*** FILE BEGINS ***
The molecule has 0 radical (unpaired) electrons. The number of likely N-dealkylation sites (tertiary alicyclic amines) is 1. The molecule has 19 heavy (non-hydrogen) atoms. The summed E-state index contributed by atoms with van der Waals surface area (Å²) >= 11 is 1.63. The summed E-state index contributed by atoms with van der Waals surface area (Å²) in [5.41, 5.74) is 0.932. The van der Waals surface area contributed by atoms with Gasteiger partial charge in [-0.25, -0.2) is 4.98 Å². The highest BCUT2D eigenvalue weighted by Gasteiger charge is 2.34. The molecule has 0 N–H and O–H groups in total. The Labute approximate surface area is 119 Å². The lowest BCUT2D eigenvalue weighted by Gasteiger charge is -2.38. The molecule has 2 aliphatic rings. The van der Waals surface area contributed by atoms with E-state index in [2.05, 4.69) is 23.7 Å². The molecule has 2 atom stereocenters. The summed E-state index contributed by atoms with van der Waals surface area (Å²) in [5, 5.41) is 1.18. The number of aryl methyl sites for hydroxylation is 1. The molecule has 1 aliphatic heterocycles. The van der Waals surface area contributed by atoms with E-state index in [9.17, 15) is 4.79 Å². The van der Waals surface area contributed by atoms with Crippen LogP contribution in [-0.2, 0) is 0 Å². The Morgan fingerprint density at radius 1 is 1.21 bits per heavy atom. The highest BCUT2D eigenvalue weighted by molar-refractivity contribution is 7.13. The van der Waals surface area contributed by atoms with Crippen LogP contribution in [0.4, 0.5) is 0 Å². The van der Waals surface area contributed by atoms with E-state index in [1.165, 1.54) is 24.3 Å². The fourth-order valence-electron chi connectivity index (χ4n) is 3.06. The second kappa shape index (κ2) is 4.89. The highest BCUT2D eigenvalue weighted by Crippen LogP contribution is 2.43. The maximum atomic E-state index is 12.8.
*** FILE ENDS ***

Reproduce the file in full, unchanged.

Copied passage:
The molecule has 0 radical (unpaired) electrons. The number of likely N-dealkylation sites (tertiary alicyclic amines) is 1. The molecule has 19 heavy (non-hydrogen) atoms. The summed E-state index contributed by atoms with van der Waals surface area (Å²) >= 11 is 1.63. The summed E-state index contributed by atoms with van der Waals surface area (Å²) in [5.41, 5.74) is 0.932. The van der Waals surface area contributed by atoms with Gasteiger partial charge in [-0.25, -0.2) is 4.98 Å². The highest BCUT2D eigenvalue weighted by Gasteiger charge is 2.34. The molecule has 0 N–H and O–H groups in total. The Labute approximate surface area is 119 Å². The lowest BCUT2D eigenvalue weighted by Gasteiger charge is -2.38. The molecule has 2 aliphatic rings. The van der Waals surface area contributed by atoms with E-state index in [2.05, 4.69) is 23.7 Å². The molecule has 2 atom stereocenters. The summed E-state index contributed by atoms with van der Waals surface area (Å²) in [5, 5.41) is 1.18. The number of aryl methyl sites for hydroxylation is 1. The molecule has 1 aliphatic heterocycles. The van der Waals surface area contributed by atoms with E-state index in [9.17, 15) is 4.79 Å². The van der Waals surface area contributed by atoms with Crippen LogP contribution in [-0.2, 0) is 0 Å². The Morgan fingerprint density at radius 1 is 1.21 bits per heavy atom. The highest BCUT2D eigenvalue weighted by molar-refractivity contribution is 7.13. The van der Waals surface area contributed by atoms with Crippen LogP contribution in [0.4, 0.5) is 0 Å². The van der Waals surface area contributed by atoms with E-state index in [1.165, 1.54) is 24.3 Å². The fourth-order valence-electron chi connectivity index (χ4n) is 3.06. The second kappa shape index (κ2) is 4.89. The highest BCUT2D eigenvalue weighted by Crippen LogP contribution is 2.43. The maximum atomic E-state index is 12.8.